Whilst This House Is Haunted felt like a classic Gothic novel, with all the required elements: a large creepy house, a missing employer, young children who seem to know far more than they should, local villagers who avoid the new governess, these ultimately made it feel a little too clich├ęd. It also never quite reached the heights of horror or creepiness that I was expecting, which was quite a disappointment.

Review

Review: The Unfortunate Decisions of Dahlia Moss by Max Wirestone

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3 out of 5 stars | Goodreads

I received a copy of this book for free from the publisher, in exchange for an honest review.

A murder mystery set partly in an MMORPG (Massively Multiplayer Online Role Playing Game)? Intriguing.

The Unfortunate Decisions of Dahlia Moss definitely appealed to my (not so) inner geek, as the cover claims. In fact, not only geeks will be able to understand Dahlia. She will probably be familiar to many a twenty-something year old, trying to find their way in life. Unemployed for thirteen months, apparently useless at job interviews and unlucky in love, Dahlia Moss is offered a job by a strange friend of her flatmate – as a private detective. She is asked to work out who stole something from him. But that something is an item from an online game, and within a few days of asking her, her ’employer’ has been murdered. Dahlia soon finds herself caught up in a lot more than she expected.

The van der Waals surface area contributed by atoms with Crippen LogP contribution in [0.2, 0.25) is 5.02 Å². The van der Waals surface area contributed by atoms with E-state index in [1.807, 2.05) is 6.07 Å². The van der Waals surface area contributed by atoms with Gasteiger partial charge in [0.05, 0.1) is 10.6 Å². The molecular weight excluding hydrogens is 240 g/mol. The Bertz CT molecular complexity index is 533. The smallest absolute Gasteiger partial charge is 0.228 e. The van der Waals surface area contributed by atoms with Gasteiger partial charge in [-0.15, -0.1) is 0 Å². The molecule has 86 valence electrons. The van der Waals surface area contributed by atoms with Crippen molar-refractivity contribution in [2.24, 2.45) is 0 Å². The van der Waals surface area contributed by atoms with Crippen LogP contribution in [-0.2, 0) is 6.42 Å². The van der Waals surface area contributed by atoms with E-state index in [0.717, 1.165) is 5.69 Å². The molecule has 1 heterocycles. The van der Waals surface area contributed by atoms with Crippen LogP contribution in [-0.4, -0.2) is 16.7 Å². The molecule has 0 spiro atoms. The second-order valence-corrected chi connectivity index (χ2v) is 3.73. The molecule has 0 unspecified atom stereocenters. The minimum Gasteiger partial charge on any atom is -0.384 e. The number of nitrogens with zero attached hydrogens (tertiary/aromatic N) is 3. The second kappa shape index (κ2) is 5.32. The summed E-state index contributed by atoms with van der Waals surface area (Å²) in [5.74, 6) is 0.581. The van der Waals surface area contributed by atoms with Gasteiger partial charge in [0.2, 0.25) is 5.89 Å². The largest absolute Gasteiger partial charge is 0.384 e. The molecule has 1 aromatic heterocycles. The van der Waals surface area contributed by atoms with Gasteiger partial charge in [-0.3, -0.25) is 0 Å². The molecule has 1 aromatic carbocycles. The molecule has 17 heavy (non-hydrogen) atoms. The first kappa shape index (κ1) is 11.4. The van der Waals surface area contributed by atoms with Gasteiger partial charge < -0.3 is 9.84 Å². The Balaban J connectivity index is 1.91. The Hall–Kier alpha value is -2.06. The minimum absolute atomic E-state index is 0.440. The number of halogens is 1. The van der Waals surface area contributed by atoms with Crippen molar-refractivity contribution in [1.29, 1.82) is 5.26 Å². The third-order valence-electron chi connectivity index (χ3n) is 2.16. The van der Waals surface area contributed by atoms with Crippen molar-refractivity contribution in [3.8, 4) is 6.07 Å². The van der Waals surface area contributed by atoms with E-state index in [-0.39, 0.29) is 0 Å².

At first, I found Dahlia a funny character. She was witty and happy-go-lucky, but soon her jokes and moods began to rub off on me and I actually found her to be quite irritating. How could someone be so useless, and miss SO MANY CLUES? Additionally, her flatmate felt a little too much like the Manic Pixie Dream Girl type of character, with her impromptu home theatre shows and crazy personality. In fact, most characters felt a little ‘cookie cutter’.

On the other hand, the story was quite fun, if a bit ridiculous. Dahlia gets dragged into the game more and more often as she gets deeper into the mystery, and learns more about her ’employers’ guildmates. However, the overall conclusion felt so weak, especially the motive behind the murder – as well as the murderer being quite obvious to the reader.

Whilst Dahlia Moss was a fun read at times, it loses points from me for having a rather abrasive main character, as well as being a little too obvious in its mystery. However, whilst the subject of MMORPGs/video games in books seems to be appearing more often, it’s still not that common – so if you’re looking for a book that involves those elements, it might be worth taking a look at this.